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rferguson
Participant

In regards to the mobile phone situation….it is becoming more and more difficult to enforce the whole ‘phones must remain switched off until after the engines are shut down’. It is hard to justify as a ‘safety’ measure when a passenger flying any US or Australian airline for instance has carte blanche to use their phone once the aircraft turn off the runway. Does that mean operators of these nations are encouraging ‘unsafe practices’? I doubt it.

The CAA does tend to lag a bit when it comes to modifying safety requirements. An example of this is gate-to-gate IFE. This has been happening elsewhere in the world for years and although the technology was available for BA to offer the same it’s hands were tied on safety grounds. BA took a case to the CAA, asked them to review it. BA also hosted a number of safety trials in conjunction with the CAA in order to find a way forward. I guess the mobile phone scenario is similar.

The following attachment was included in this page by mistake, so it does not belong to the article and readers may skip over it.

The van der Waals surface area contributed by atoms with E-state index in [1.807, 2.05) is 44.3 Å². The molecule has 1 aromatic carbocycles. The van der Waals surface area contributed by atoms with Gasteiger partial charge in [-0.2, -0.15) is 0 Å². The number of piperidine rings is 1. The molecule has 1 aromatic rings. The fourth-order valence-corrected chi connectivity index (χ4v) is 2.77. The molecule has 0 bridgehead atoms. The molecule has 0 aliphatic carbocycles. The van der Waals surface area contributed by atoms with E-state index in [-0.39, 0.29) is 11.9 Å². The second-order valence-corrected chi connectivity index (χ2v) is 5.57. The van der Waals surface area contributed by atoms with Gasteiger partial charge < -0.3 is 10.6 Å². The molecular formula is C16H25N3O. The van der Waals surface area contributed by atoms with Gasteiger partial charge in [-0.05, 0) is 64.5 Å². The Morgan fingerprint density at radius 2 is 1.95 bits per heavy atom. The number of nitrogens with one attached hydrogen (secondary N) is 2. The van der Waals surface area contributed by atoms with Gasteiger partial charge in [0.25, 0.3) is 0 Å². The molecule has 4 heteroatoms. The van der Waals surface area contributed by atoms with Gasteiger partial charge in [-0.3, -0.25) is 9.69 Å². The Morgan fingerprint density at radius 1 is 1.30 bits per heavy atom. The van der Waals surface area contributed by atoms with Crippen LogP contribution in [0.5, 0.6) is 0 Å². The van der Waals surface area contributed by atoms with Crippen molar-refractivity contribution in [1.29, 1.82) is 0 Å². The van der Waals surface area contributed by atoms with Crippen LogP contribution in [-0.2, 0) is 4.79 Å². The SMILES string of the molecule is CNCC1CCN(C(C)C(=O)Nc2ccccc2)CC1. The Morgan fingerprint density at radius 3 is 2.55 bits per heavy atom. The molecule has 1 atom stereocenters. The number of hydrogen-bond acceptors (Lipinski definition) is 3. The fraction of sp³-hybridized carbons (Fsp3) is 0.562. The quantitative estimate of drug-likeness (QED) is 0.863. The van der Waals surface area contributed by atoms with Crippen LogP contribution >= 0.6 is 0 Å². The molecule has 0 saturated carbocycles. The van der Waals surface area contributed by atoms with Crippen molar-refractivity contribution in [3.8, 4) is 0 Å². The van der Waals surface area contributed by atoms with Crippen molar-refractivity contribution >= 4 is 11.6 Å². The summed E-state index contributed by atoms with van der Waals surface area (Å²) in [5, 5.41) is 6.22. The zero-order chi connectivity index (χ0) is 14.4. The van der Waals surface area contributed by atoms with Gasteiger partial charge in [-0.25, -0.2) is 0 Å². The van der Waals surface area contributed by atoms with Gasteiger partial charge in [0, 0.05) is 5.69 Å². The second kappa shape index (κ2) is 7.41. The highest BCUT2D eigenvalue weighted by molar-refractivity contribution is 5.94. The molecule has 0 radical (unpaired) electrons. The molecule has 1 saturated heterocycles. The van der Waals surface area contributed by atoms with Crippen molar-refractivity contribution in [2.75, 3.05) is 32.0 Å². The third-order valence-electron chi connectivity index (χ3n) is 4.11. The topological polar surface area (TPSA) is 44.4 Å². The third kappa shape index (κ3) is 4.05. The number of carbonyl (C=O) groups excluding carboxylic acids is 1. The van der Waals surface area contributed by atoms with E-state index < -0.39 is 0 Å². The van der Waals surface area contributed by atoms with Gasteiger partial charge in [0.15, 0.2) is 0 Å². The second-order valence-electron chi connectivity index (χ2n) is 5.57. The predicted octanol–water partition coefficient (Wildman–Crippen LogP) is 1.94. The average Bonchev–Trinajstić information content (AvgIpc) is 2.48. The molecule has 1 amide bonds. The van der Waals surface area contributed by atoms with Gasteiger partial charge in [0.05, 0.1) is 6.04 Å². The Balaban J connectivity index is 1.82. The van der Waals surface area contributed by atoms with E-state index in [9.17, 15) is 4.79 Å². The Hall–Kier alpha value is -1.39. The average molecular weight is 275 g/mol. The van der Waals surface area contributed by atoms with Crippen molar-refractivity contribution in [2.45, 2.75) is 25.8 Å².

Any pilot i’ve ever asked has dismissed the notion of mobile phones being a safety hazard. And I guess the proof is in the pudding really. If you take into consideration that a proportion of passengers are going to have their mobile phones on for landing on every flight (either deliberately or inadvertently) well I guess we aren’t seeing planes falling out of the sky on a regular basis.

Apparently the last time the CAA looked at the mobile phone issue was back when the UK networks (and most worldwide) operated on an anologue system (remember when sometimes you would hear other peoples conversations?). So the concern wasn’t so much an interfering with systems one, more an interfering with communications between ATC one. With the digital mobile networks we now use, apparently this isn’t an issue.